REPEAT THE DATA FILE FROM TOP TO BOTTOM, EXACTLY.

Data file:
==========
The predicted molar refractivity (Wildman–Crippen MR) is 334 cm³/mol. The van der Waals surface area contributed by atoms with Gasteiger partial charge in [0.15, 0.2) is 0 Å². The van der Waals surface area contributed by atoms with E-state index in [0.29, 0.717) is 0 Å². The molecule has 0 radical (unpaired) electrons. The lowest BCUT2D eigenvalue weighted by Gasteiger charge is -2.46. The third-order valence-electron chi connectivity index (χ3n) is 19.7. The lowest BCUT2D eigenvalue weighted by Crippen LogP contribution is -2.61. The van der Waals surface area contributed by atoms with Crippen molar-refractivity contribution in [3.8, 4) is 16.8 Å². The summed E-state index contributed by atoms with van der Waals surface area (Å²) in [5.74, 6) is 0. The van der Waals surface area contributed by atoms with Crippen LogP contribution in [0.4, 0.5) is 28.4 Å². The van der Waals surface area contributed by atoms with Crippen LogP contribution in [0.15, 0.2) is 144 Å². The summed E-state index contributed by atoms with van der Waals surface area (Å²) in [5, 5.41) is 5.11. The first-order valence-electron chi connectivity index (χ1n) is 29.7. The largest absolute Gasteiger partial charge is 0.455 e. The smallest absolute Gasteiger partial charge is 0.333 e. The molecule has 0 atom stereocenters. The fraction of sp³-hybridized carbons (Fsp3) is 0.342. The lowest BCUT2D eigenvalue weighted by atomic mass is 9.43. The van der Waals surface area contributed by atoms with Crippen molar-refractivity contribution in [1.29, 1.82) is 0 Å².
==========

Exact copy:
The predicted molar refractivity (Wildman–Crippen MR) is 334 cm³/mol. The van der Waals surface area contributed by atoms with Gasteiger partial charge in [0.15, 0.2) is 0 Å². The van der Waals surface area contributed by atoms with E-state index in [0.29, 0.717) is 0 Å². The molecule has 0 radical (unpaired) electrons. The lowest BCUT2D eigenvalue weighted by Gasteiger charge is -2.46. The third-order valence-electron chi connectivity index (χ3n) is 19.7. The lowest BCUT2D eigenvalue weighted by Crippen LogP contribution is -2.61. The van der Waals surface area contributed by atoms with Crippen molar-refractivity contribution in [3.8, 4) is 16.8 Å². The summed E-state index contributed by atoms with van der Waals surface area (Å²) in [5.74, 6) is 0. The van der Waals surface area contributed by atoms with Crippen LogP contribution in [0.4, 0.5) is 28.4 Å². The van der Waals surface area contributed by atoms with Crippen LogP contribution in [0.15, 0.2) is 144 Å². The summed E-state index contributed by atoms with van der Waals surface area (Å²) in [5, 5.41) is 5.11. The first-order valence-electron chi connectivity index (χ1n) is 29.7. The largest absolute Gasteiger partial charge is 0.455 e. The smallest absolute Gasteiger partial charge is 0.333 e. The molecule has 0 atom stereocenters. The fraction of sp³-hybridized carbons (Fsp3) is 0.342. The lowest BCUT2D eigenvalue weighted by atomic mass is 9.43. The van der Waals surface area contributed by atoms with Crippen molar-refractivity contribution in [1.29, 1.82) is 0 Å².